Much less should a taste for company be allowed to draw a wife too much out of the circle of her responsibilities and duties. To be wandering from house to house in the morning, or to be engaged until a late hour evening after evening, in socializing, while the family at home are left to themselves, is certainly disgraceful.

Even attention to the public duties of religion must be regulated by a due regard to family claims. I am aware that many are apt to make these claims an excuse for neglecting the public means of grace almost entirely—the house of God is unfrequented—sermons, and all other religious meetings, are given up, for an absorbing attention to household affairs. This is one extreme; and the other is, such a devotedness to religious meetings, that the needs of a sick family, the cries of a hungry infant, or the circumstances of some extraordinary case of family care, are not allowed to have any force in detaining a mother from a weekday sermon, a prayer meeting, or the anniversary of some public institution. It is no honor to religion for a wife, under such circumstances, to be seen in the house of God; duties cannot be in opposition to each other; and at such a time, her responsibility lie at home.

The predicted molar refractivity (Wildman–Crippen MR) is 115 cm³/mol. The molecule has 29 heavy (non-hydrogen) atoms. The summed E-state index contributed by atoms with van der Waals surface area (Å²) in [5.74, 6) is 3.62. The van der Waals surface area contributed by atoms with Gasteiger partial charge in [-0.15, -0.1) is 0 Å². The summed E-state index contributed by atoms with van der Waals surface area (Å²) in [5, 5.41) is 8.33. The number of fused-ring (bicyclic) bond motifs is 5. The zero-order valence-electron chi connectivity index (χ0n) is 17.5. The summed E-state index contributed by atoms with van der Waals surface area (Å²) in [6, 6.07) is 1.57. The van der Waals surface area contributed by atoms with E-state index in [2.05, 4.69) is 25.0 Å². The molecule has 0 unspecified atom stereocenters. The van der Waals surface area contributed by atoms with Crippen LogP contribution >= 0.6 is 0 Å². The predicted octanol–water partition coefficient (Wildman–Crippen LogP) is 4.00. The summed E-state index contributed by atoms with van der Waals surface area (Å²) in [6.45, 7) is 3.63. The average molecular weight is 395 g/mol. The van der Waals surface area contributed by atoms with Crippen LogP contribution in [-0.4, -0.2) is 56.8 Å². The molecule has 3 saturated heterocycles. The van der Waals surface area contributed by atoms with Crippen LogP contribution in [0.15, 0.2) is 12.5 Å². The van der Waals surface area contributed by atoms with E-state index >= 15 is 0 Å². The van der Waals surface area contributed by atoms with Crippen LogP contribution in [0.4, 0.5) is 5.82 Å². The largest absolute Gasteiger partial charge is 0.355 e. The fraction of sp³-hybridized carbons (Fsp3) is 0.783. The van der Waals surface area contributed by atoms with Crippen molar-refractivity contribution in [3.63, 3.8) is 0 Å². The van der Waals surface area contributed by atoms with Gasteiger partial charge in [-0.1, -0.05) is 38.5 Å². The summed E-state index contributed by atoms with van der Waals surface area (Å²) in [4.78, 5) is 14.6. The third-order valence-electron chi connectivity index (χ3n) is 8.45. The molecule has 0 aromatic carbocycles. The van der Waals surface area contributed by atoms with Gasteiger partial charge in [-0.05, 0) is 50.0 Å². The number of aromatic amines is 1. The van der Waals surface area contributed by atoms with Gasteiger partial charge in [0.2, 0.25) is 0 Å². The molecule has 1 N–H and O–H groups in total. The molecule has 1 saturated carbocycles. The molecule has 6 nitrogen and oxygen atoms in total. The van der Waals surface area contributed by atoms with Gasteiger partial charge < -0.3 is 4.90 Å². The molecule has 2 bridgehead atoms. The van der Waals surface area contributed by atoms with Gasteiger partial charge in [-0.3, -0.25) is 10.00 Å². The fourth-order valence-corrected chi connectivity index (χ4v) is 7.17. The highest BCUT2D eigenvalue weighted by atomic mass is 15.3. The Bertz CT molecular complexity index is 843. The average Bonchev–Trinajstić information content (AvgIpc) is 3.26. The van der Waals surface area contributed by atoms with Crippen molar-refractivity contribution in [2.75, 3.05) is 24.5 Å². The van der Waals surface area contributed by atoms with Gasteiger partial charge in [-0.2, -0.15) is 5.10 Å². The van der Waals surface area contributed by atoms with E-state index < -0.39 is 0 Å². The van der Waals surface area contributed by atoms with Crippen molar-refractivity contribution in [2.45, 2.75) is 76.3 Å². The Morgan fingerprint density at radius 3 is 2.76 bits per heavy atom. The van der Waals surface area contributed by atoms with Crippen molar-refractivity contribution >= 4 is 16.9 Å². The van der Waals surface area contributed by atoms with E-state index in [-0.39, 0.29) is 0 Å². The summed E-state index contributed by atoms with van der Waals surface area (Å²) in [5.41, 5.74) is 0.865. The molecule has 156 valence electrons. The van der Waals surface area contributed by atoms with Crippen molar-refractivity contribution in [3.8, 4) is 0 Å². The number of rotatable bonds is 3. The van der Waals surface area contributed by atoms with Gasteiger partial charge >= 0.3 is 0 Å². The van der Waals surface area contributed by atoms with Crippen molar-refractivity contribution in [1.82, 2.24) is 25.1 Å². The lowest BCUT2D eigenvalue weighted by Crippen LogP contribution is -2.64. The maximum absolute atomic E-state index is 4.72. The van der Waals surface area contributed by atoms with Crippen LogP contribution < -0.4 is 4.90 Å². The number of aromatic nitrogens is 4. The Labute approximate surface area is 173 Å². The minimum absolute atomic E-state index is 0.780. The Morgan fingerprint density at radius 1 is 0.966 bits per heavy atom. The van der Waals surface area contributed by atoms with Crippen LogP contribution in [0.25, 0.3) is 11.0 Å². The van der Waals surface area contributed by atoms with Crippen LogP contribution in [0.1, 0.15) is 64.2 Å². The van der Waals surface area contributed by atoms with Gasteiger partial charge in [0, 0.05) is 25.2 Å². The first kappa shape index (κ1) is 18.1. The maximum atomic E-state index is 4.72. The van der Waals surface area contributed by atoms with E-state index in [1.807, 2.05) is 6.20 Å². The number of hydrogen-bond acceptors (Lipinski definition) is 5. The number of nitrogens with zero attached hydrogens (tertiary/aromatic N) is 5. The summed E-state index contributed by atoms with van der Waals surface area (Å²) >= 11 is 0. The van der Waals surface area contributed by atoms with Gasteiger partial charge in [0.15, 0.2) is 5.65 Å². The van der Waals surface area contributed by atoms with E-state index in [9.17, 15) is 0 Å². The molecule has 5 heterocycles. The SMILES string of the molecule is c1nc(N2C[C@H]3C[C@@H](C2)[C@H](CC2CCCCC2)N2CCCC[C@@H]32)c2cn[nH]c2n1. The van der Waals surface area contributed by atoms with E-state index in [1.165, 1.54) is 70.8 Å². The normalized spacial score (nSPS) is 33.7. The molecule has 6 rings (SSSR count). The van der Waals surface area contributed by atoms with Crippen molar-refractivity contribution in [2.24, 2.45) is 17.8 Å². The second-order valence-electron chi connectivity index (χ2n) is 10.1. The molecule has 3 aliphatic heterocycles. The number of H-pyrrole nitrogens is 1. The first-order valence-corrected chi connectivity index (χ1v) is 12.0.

It must be always distressing, and in some cases disgusting, for a husband, on his returning to a scene of family confusion, and seeing a neglected sick child, to be told, upon enquiring after the mother, that she is attending a sermon or public meeting. There is great need for watchfulness in the present age, when female agency is in such requisition, lest attention to public institutions should most injuriously interfere with the duties of a wife and a mother.

I know very well that an active woman, may by habits of order, punctuality, and delegation, so arrange her more direct and immediate duties at home, as to allow of sufficient leisure to assist the noble societies which solicit her patronage, without neglecting her husband and children—but where this cannot be done, no society, whether humane or religious, should be allowed to take her away from what is after all, her first and more appropriate sphere. She must be a keeper at home, if anything there demands her presence!

Such appear to me to be the leading duties of a wife. Motives of a very high and sacred character may be offered for a diligent performance of them. Her own comfort, and that of her husband, is of course most vitally connected with a fulfillment of her obligations—and the welfare of her children is also deeply involved. And then, her godly character will shine forth with peculiar luster! A godly wife is a high attainment in female excellence—it is woman in her brightest glory since the fall.